And what is wonderful is that instead of becoming yet another member of the Bollywood elite who closes ranks on mavericks and non-conformists, he chooses to have empathy, whether it is speaking up for Sushant Singh Rajput and the treatment meted out to him, or the mass exodus of migrants for their homes. In a world of brand-building fakery, he comes across as totally authentic, proud of his roots and also of the distance he has travelled from them.
The Family Man writer and director Suparn Verma says the thing that’s unique and most resilient is Bajpayee’s take on life and his work. Says Verma: “He has seen ups and downs. Highs that could drive you crazy and lows that could break a man. So what does this man do? He grounds himself further and goes deeper into his roots. Closer to his craft and stays close to the source of his passion. Films!” As an actor, he adds, Bajpayee comes from a space of “the scene has to work”, which means if he has to subjugate his own character to raise another for the scene to work, he will unselfishly do so. “Taking out the self has made him raise the bar for everyone else around him and for himself as well. He is now driving himself further than most, he loves slave drivers who push him to zones he hasn’t gone to yet,” Verma says.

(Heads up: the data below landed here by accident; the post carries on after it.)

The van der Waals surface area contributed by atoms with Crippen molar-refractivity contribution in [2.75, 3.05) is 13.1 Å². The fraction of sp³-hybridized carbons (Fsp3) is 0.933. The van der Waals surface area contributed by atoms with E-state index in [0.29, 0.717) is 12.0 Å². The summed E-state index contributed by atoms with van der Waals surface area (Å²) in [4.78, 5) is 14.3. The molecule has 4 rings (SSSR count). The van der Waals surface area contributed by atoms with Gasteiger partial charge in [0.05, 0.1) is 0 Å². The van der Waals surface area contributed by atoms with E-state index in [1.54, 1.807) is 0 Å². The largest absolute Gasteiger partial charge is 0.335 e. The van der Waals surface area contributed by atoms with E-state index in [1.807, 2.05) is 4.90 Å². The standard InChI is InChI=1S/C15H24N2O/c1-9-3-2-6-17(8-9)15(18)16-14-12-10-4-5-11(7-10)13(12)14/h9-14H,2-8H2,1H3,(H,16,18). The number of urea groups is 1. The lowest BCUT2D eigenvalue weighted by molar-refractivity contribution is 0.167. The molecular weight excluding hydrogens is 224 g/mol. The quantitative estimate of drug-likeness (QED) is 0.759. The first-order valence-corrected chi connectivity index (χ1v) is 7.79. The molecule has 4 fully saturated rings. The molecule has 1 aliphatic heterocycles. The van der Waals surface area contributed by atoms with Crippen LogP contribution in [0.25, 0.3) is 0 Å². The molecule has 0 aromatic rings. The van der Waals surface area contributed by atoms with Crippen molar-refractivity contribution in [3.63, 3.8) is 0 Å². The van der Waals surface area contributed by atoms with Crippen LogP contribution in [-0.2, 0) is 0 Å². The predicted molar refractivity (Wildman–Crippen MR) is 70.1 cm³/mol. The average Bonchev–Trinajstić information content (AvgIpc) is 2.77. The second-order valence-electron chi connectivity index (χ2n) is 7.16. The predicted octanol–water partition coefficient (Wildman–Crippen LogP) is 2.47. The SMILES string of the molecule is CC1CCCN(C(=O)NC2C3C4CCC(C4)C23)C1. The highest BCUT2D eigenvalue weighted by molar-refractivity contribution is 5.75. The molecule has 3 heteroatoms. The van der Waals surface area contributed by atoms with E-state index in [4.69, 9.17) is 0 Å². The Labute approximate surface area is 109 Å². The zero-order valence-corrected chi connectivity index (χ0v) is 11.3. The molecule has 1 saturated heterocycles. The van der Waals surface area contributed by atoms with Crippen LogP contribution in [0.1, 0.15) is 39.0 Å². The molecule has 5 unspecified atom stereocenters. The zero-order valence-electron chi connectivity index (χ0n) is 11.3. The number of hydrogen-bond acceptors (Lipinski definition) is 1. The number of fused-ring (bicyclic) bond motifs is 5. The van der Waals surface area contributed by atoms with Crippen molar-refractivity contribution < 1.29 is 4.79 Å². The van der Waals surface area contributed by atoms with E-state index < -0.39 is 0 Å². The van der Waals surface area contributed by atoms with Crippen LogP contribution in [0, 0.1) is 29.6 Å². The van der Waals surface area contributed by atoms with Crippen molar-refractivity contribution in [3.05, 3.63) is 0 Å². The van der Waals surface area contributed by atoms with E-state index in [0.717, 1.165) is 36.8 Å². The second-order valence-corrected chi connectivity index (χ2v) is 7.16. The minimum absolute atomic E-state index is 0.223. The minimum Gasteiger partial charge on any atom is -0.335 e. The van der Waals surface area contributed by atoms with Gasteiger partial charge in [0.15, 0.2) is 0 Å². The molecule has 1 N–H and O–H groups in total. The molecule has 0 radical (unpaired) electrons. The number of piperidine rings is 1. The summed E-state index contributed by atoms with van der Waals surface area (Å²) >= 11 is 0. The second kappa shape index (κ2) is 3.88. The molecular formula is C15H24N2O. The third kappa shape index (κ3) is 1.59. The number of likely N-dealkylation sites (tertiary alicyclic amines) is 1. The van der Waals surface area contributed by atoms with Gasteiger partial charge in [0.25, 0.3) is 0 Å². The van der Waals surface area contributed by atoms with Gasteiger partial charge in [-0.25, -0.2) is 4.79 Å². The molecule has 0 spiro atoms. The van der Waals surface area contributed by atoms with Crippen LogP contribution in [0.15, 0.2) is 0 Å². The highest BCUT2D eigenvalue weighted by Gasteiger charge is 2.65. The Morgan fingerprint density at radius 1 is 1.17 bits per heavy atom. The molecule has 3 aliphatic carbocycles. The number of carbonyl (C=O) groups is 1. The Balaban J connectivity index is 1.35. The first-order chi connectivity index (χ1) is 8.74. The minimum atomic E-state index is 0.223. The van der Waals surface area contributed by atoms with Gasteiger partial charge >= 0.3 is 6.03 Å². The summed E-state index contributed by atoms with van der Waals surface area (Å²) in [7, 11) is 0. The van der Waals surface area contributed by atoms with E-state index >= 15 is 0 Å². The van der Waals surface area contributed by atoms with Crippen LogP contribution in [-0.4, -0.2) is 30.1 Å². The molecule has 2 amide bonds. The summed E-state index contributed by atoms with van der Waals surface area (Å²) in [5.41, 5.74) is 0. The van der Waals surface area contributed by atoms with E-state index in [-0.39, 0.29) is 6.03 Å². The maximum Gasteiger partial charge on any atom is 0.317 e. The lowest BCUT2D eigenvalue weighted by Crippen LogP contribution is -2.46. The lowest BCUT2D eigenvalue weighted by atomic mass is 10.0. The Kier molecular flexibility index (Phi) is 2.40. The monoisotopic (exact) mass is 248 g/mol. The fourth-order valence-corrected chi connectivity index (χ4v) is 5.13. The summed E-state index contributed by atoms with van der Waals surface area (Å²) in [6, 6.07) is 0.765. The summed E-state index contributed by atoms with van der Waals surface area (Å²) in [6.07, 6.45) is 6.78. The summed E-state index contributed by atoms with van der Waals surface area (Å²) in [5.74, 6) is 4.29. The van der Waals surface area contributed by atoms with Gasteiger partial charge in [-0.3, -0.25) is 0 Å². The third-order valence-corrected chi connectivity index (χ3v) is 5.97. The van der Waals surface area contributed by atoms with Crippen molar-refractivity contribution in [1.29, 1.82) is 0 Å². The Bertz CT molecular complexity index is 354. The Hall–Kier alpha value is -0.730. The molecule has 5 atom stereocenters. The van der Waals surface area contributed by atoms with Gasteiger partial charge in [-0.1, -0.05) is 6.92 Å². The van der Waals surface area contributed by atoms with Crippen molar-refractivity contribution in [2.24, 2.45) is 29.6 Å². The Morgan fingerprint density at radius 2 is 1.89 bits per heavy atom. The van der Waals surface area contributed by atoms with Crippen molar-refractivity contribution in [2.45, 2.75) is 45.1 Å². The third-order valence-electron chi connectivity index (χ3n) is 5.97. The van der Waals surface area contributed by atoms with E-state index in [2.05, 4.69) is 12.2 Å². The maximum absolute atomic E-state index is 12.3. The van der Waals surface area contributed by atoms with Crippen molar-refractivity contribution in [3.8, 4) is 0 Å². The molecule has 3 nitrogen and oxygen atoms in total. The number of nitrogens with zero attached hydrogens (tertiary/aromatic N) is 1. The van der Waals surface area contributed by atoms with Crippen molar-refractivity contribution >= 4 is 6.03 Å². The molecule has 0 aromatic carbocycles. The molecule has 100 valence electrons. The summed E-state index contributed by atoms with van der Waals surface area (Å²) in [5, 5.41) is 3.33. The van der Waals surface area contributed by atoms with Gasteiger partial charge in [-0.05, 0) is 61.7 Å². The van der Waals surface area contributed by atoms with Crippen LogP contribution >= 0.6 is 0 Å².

India is in the mood for actors like him, men and women who have stories to tell. And Bajpayee’s story is as inspirational as it is aspirational
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Challenging himself on a daily basis, Bajpayee uses yoga to create a Zen mindspace. Because though he might be creating illusions, he doesn’t live in an illusion. That makes him work towards the purity of his work as an artist. He is at this point when Bollywood is struggling with the idea of stardom and how to define it. The absence of box-office numbers has meant other metrics are more in use now—how many memes does a show generate, how viral does the dialogue become, how relatable are the characters. And it’s not just The Family Man. OTT has opened up the universe for a particular kind of indie film—the small, compact thrillers; the little shorts; and the film anthologies, where he was most recently Musafir Ali, the kleptomaniac ghazal singer in Hungama Kyon Hai Barpa in Netflix’s Ray anthology.
And the best part is that Bajpayee, like Musafir Ali, has done his rooh safa (soul-cleansing) a long time ago. Now all he wants to do is practise his craft.